Although Gramsci’s work did not go completely unnoticed in Britain in the two decades after his death, it made a negligible impact before it first appeared in book form in 1957, in Louis Marks’s edition of The Modern Prince and Other Writings.footnote3 Marks had submitted the typescript in early 1956 to the publishers Lawrence and Wishart, whose managerial board was at that time directly accountable to the higher committees of the Communist Party of Great Britain. It was passed to the Political Committee for vetting but blocked on the grounds of its heterodoxy by a number of members, including Emile Burns. However, the events of 1956—Khrushchev’s secret speech, the Polish and Hungarian crises, the consequent resignations from the cpgb—supervened to produce by the end of the year a changed political and theoretical climate. Maurice Cornforth, then managing editor of Lawrence and Wishart, pressed again for publication and the edition finally appeared in 1957.

Gramsci was thus conveyed into the culture of the Left on the tide of the post-1956 thaw, destalinization and the formation of the first new Left. These circumstances were crucially to affect the way his work was read, the meanings it assumed, in a first phase which lasted till about the mid-60s. The edition emerged out of the anti-Stalinist current within the cpgb (Marks was, together with Eric Hobsbawm, Christopher Hill and others, a member of the Party’s History Group) and to some extent smacked of that particular ambience. The book did not sell well and had relatively little resonance at the time beyond a small circle of people actively interested in Marxist politics. This lack of immediate impact was probably attributable as much to the small scale and market of left publishing in the late 50s, and the resistances of an insular culture to foreign novelty, as to any intrinsic limitations of the edition itself. In fact The Modern Prince provided an intelligent and fairly political cross-section of Gramsci’s writings, even though it was too small a sample to give an adequate representation of his range or to show the interconnections between different thematic strands and concepts in the prison notebooks. For Gramsci to be assimilated into the British cultural system, he needed first to be mediated to readers by a work of intellectual brokerage and he needed a wider reading public.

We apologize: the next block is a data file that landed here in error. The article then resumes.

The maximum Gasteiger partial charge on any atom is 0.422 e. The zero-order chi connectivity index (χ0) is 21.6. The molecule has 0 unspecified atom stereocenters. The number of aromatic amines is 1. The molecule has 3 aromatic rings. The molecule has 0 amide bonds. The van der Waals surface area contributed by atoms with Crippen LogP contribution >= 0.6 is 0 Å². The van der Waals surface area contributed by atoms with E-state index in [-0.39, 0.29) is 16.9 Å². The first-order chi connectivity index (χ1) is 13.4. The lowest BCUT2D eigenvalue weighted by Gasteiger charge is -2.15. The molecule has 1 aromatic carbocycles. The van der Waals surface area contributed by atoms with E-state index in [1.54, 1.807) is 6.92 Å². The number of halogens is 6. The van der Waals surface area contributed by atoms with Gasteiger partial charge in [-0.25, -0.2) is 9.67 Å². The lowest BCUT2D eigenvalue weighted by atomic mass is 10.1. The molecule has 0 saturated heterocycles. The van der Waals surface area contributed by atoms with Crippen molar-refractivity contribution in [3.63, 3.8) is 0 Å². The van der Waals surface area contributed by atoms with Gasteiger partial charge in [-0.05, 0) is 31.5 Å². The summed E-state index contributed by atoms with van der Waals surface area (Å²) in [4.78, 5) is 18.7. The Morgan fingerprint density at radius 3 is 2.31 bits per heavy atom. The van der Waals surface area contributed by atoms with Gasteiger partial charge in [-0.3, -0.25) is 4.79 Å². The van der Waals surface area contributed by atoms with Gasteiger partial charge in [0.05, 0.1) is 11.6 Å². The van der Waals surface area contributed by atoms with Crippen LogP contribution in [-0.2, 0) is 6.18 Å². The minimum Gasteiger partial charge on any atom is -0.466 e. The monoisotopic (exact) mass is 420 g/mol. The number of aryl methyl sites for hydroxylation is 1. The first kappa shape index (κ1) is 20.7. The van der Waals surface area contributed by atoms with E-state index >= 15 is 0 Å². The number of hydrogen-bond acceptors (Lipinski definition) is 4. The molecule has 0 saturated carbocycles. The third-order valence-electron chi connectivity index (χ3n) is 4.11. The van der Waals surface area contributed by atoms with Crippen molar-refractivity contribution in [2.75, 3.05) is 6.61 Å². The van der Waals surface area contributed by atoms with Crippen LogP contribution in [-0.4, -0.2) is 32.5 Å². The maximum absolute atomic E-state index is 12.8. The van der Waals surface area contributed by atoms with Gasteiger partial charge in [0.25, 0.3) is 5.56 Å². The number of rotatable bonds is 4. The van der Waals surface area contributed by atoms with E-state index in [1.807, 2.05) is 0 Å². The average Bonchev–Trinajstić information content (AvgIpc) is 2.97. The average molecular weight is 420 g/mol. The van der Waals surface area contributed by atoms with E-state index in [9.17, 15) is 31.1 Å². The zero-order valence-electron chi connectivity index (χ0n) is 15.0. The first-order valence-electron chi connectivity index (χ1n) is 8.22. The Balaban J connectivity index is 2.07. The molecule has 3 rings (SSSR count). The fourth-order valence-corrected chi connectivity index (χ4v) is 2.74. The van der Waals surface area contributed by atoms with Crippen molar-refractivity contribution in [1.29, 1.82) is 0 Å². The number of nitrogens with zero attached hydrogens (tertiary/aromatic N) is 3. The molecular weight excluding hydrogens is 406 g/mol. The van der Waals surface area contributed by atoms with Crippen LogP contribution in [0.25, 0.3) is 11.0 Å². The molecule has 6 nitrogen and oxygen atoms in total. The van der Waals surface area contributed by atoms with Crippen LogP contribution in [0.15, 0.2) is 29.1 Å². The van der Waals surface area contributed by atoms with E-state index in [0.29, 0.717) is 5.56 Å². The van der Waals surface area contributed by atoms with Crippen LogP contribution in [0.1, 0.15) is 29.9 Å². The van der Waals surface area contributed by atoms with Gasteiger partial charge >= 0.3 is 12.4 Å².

The brokerage came in the early 60s from two directions: from the work on culture and class produced by intellectuals such as Raymond Williams and Edward Thompson and from the theoretically innovative writings on the British state and the labour movement by Perry Anderson and Tom Nairn which appeared in New Left Review in 1963–64.footnote4 The first kind of brokerage was indirect. It was not so much a question of Williams or Thompson having read and been influenced by Gramsci in their own work at this stage—though both of them clearly did have some familiarity with Gramsci from the early 60s. Rather, it was that their work on culture provided a framework, an intellectual space, within which Gramsci, or at least a certain side of Gramsci, could be made visible and readable, a space which his own work would, in turn, begin to illuminate and reconstruct from within. Gramsci, or a certain way of looking at Gramsci, fitted in very well with the Marxist humanism and the ‘culture and community’ outlook which began gaining ground around 1956. Gwyn A. Williams saw Gramsci in this light in an article of 1960 which, although he would subsequently repudiate it,footnote5 remains highly significant as a snapshot of this moment: